The Do’s and Don’ts of Taking Care of Your Eyeglasses

Prescription glasses cost a lot, and because their lenses are made of plastic (which scratches more easily than glass), you want to make sure that your pair lasts as long as possible.

To give your investment the best care you possibly can, here’s everything you need to keep in mind:

  • Clean them regularly. Use a small drop of liquid dish soap mixed in warm water, then dry with a soft, clean cloth, such as cotton or microfiber. Alternatively, you can also purchase a liquid solution for eyeglass lenses.
  • Use container when you’re not using them. Store your glasses in a hard shell container that matches its size.
  • Handle your eyeglasses gently. Avoid wearing them on the top of your head, and if you’re not using them, use both hands to take them off. Lay them down with the lenses facing up.
  • Buy an eyeglass repair kit. This will let you adjust the arms when they start to loosen and not grip the sides of your head as well. You can buy them at eyeglass vendors or from your optometrist.

Meanwhile, here’s what you want to avoid as much as possible when taking care of your secondary pair of eyes:

  • Don’t spit on your lenses. Saliva contains oils that may end up damaging your lenses instead. Other substances that can damage them include ammonia, bleach, and window cleaner fluid.
  • Avoid leaving them inside hot vehicles. The trapped heat will warp your lenses and the frame, especially if it’s made of plastic. The windshield will also act as a magnifying lens if you leave your glasses on the dashboard.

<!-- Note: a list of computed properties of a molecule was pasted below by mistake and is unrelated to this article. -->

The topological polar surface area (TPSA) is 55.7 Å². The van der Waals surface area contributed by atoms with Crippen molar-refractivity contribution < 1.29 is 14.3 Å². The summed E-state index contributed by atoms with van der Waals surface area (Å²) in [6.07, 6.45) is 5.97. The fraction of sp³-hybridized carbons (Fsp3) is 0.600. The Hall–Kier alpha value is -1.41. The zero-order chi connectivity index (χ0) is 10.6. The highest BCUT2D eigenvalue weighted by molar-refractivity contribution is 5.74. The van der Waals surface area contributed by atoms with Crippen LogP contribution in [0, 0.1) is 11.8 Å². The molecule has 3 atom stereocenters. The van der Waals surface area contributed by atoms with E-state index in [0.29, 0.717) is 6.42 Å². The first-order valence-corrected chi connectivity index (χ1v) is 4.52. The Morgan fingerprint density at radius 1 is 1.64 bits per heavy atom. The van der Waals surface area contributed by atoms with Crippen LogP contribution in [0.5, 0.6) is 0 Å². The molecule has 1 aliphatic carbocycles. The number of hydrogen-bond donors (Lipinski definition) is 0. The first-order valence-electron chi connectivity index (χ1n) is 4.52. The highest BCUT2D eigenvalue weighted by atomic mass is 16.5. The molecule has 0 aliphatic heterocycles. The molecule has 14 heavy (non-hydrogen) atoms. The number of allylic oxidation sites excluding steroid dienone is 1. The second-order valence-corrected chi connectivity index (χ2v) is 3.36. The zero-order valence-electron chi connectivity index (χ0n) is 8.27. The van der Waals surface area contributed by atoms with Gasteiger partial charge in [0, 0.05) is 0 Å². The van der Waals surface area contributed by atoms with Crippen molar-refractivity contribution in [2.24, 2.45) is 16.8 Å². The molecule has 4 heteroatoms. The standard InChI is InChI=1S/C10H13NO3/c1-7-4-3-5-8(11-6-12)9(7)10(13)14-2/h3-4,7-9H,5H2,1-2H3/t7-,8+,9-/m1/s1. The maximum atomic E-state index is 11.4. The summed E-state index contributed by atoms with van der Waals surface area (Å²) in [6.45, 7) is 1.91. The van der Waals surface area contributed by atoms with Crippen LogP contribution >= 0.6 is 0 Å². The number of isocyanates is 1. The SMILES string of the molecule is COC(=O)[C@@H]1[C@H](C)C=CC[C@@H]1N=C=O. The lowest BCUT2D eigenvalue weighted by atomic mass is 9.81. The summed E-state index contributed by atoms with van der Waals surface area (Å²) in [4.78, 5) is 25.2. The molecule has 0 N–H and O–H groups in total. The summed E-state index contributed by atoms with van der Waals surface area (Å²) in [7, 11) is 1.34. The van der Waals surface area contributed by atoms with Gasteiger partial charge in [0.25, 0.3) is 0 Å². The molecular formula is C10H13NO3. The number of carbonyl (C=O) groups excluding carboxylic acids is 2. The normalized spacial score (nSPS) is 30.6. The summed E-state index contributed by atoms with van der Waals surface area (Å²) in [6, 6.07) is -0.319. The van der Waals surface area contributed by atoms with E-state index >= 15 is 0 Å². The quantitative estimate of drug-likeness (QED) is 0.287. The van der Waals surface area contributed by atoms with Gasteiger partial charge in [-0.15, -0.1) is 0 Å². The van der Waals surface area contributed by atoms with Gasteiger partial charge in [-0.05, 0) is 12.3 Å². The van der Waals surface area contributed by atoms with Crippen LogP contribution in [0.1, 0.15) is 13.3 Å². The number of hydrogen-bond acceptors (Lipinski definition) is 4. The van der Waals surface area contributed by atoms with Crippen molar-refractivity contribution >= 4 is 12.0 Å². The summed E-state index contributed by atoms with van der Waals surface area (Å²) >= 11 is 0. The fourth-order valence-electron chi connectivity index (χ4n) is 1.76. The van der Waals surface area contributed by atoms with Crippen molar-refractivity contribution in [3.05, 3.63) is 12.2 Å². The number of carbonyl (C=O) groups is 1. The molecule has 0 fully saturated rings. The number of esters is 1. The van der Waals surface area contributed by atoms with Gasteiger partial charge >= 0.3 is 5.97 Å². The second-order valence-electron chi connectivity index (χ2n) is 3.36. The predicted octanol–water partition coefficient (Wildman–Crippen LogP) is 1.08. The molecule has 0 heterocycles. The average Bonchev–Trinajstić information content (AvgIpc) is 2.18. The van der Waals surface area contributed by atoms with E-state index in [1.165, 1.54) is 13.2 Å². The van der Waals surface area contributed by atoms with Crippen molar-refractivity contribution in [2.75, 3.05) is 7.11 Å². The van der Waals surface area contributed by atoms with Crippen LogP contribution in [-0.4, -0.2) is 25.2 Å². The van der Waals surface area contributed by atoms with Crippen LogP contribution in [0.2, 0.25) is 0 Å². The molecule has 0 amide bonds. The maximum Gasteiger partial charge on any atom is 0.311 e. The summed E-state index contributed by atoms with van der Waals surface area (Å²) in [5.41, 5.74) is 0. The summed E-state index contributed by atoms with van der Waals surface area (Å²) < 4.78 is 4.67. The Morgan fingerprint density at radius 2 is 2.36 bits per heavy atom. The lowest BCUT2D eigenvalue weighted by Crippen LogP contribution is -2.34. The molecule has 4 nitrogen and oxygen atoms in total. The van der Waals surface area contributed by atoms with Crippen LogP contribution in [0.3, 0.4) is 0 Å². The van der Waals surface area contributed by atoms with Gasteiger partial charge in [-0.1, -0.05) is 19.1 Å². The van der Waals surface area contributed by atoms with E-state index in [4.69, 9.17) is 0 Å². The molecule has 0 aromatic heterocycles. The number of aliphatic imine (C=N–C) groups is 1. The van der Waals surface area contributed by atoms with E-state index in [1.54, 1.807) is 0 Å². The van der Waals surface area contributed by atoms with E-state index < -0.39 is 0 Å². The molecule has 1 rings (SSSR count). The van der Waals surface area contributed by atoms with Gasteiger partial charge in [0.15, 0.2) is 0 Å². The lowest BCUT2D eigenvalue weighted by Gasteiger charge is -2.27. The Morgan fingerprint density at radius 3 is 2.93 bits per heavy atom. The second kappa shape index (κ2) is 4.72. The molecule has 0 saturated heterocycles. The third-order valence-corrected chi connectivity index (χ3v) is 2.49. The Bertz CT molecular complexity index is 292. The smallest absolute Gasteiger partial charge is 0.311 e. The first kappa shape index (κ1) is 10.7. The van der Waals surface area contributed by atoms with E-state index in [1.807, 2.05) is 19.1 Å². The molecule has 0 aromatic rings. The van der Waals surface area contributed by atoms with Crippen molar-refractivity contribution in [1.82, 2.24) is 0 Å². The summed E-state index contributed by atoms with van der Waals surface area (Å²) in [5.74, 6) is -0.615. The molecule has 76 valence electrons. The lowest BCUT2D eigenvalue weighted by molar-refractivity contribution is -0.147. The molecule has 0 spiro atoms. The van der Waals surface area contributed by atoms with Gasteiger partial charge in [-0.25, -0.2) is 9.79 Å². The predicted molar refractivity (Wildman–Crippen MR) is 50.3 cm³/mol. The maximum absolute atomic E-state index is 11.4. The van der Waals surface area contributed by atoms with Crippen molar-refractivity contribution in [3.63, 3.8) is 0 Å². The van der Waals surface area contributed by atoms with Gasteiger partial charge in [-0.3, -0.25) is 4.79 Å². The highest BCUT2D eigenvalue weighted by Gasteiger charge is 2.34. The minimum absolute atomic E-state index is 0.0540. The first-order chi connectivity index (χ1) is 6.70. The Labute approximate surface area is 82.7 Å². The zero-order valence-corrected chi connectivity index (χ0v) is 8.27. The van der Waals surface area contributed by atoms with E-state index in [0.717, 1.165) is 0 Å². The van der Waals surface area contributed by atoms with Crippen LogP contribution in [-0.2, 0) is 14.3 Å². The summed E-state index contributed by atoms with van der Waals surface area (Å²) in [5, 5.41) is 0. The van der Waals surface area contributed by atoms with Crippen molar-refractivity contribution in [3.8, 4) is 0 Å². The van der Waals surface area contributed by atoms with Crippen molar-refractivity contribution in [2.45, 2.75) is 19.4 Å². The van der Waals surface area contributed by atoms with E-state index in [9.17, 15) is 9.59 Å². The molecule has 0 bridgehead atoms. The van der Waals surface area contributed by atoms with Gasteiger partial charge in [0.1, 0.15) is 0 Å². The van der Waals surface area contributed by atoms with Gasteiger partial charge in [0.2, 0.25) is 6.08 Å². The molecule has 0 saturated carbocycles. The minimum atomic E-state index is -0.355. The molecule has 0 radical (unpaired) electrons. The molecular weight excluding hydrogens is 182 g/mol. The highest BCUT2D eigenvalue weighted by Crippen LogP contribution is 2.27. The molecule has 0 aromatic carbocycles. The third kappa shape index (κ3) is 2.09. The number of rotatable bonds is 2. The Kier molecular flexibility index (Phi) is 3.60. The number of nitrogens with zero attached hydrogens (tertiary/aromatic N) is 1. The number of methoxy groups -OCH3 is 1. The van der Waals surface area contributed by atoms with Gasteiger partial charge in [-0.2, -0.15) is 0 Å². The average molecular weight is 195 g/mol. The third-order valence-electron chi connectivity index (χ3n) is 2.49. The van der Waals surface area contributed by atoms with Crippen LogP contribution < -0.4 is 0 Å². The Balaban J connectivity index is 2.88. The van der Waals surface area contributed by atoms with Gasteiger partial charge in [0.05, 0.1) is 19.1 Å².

• Avoid leaving your glasses near water. Water on your lenses can cause spots, which can be difficult to wipe off once they’ve dried.

Eyeglass Lenses and You

Understanding your glasses starts with your lenses as they both influence the frame and how you need to take care of them to make them last. These are the different types of materials they can be made from:

  • Polycarbonate – Impact-resistant lenses made of polycarbonate are great for outdoor work, sports, or physical activity that could easily damage most glasses. They also have their own built-in protection against UV rays.
  • High-index plastic – People in need of strong prescription lenses will appreciate these types of glasses as they’re lighter and thinner.
  • Trivex – Similar to polycarbonate lenses, Trivex glasses are impact-resistant while also being lightweight and thin, and may even have a chance at correcting vision better.
  • Photochromic – Sunlight or UV light changes the lenses from clear to tinted, which works great when you frequently outdoors. However, they may not tint inside your car if your windshield already blocks UV light.

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